So many books exist on Turkish culture that it’s difficult to know where to start.
Wait—no it isn’t!
The place to start is with Barrie Kerper’s Istanbul: The Collected Traveler.
Ms Kerper, a longtime lover of Istanbul and Turkish culture, has collected nearly 600 pages of essays, stories, news items, poems, recipes and interviews on Turkey in general and Istanbul in particular.
The range of topics is almost bewildering, from an essay on Ottoman Art by the esteemed museum director Ms Esin Atıl through debates on the origins of Turkish cuisine to John Freely‘s classic portrait of “The Passage of Flowers” (Istanbul’s Çiçek Pasajı). There’s even an interview with yours truly.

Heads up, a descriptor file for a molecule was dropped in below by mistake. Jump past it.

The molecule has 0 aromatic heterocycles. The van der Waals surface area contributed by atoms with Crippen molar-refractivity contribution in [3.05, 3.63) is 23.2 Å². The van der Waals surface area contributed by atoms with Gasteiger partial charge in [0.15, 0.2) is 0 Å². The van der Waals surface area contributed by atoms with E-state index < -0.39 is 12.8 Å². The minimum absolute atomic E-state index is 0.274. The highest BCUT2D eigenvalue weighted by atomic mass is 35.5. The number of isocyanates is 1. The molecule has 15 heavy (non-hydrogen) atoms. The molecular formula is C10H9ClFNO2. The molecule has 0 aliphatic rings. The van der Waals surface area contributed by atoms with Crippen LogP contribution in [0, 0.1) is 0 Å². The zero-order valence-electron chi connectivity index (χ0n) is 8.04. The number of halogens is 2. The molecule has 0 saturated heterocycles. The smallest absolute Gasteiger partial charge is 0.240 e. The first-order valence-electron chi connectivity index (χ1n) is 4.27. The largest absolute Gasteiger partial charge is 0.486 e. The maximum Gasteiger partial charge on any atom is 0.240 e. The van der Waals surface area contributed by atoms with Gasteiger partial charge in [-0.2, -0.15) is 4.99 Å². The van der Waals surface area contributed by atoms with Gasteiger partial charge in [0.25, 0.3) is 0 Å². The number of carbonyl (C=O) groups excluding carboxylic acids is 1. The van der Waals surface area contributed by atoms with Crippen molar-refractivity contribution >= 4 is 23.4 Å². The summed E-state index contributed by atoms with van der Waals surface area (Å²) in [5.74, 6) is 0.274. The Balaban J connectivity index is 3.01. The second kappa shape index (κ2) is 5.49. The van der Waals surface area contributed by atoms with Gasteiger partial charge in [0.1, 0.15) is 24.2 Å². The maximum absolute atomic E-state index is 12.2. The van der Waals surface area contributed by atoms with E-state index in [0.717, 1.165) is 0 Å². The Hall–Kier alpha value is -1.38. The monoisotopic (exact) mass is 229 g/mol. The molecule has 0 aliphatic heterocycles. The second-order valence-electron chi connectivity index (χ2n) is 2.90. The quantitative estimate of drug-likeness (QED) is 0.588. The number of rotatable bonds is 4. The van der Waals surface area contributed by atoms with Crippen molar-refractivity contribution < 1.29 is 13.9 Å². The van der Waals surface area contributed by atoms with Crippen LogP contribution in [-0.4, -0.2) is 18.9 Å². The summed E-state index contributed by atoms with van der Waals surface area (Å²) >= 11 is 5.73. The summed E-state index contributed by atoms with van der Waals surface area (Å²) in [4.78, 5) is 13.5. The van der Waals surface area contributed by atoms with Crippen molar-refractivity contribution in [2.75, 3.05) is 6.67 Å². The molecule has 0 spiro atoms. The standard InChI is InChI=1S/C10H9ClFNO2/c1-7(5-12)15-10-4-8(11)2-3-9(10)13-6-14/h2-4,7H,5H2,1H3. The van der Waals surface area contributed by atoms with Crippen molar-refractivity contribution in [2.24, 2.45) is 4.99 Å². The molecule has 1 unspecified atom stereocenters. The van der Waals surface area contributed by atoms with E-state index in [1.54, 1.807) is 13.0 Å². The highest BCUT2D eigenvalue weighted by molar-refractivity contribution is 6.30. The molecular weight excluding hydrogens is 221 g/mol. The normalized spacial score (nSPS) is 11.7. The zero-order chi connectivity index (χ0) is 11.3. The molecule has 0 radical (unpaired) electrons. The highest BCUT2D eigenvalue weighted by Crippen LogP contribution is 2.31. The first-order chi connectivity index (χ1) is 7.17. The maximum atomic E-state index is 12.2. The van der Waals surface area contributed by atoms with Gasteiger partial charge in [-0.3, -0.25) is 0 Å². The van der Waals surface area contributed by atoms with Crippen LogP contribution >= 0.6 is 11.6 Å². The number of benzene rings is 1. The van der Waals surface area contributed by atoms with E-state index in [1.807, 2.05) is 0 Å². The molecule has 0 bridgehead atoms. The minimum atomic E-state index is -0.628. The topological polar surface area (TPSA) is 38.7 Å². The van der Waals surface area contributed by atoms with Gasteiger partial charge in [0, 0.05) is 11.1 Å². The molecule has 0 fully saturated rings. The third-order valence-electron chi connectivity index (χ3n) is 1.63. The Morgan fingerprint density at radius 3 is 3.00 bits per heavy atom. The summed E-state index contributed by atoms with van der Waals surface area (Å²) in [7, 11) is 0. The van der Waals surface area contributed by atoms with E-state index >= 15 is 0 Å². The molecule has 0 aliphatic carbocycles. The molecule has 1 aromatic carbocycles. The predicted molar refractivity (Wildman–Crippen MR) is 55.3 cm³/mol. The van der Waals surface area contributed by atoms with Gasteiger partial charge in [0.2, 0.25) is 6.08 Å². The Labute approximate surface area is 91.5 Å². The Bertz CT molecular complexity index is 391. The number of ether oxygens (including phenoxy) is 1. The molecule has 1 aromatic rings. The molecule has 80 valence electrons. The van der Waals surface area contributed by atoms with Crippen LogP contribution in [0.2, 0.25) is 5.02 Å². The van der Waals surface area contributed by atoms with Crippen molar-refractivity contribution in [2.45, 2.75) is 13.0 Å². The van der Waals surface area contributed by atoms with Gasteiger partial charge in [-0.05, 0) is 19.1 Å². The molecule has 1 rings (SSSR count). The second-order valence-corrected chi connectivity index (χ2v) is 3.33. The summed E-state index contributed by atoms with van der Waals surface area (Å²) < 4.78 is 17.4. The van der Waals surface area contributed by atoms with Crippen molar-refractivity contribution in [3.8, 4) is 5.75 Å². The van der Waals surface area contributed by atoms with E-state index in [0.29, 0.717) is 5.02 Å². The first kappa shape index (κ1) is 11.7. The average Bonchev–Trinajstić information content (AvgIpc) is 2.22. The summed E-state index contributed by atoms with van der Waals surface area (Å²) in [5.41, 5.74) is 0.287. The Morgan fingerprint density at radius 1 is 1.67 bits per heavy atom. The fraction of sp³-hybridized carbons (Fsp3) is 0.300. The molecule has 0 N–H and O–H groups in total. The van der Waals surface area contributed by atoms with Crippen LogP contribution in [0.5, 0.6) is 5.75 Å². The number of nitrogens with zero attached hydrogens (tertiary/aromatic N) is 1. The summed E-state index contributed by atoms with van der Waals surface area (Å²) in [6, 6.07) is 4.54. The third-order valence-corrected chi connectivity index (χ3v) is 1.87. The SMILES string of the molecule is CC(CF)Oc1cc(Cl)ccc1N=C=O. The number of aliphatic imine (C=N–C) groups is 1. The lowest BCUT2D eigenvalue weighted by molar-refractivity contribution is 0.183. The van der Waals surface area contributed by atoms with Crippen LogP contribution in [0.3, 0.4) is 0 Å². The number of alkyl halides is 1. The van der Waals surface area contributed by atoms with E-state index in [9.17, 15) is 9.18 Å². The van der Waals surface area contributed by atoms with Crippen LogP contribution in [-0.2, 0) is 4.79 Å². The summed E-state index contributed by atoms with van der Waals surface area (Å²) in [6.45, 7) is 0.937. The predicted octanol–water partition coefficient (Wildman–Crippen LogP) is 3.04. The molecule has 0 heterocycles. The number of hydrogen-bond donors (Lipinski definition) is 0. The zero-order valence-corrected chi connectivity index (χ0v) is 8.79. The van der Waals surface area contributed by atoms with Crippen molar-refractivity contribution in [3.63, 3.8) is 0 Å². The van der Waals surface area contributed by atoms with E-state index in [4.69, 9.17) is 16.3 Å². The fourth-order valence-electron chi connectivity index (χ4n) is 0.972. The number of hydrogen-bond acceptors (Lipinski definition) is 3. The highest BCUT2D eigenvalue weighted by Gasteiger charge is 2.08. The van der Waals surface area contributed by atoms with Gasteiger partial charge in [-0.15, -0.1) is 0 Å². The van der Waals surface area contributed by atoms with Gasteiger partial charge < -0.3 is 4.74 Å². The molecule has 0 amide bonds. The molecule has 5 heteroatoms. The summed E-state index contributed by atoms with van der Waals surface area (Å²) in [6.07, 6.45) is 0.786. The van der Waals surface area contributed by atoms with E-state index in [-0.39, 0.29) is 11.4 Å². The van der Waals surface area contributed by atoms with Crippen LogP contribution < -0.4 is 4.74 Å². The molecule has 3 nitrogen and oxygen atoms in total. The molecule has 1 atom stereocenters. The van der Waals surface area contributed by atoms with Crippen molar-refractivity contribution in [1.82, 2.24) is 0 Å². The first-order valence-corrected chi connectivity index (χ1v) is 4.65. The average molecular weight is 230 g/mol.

Ms Kerper’s vision of, and acquaintance with, Turkish culture is broad and eclectic: history, architecture, art, cuisine, society, geography, literature, personalities—you name it, and she has probably included a piece of writing that touches upon it.
If 600 pages is not enough for you, fret not. Ms Kerper details Recommended Reading that goes beyond each of the section headings in her book.
The tourist doing a quick 10-day check-off of Turkey’s top sights might not care about culture, but if you have an interest in Turkey beyond the quick tour, Istanbul: The Collected Traveler is a great way to begin your education about all things Turkish.
Istanbul: The Collected Traveler: An Inspired Companion Guide, edited by Barrie Kerper
New York: Vintage Departures, a division of Random House, Inc., 2009. ISBN 978-0-307-39059-2 596 pages, photographs and illustrations. US$19. Click here to get it.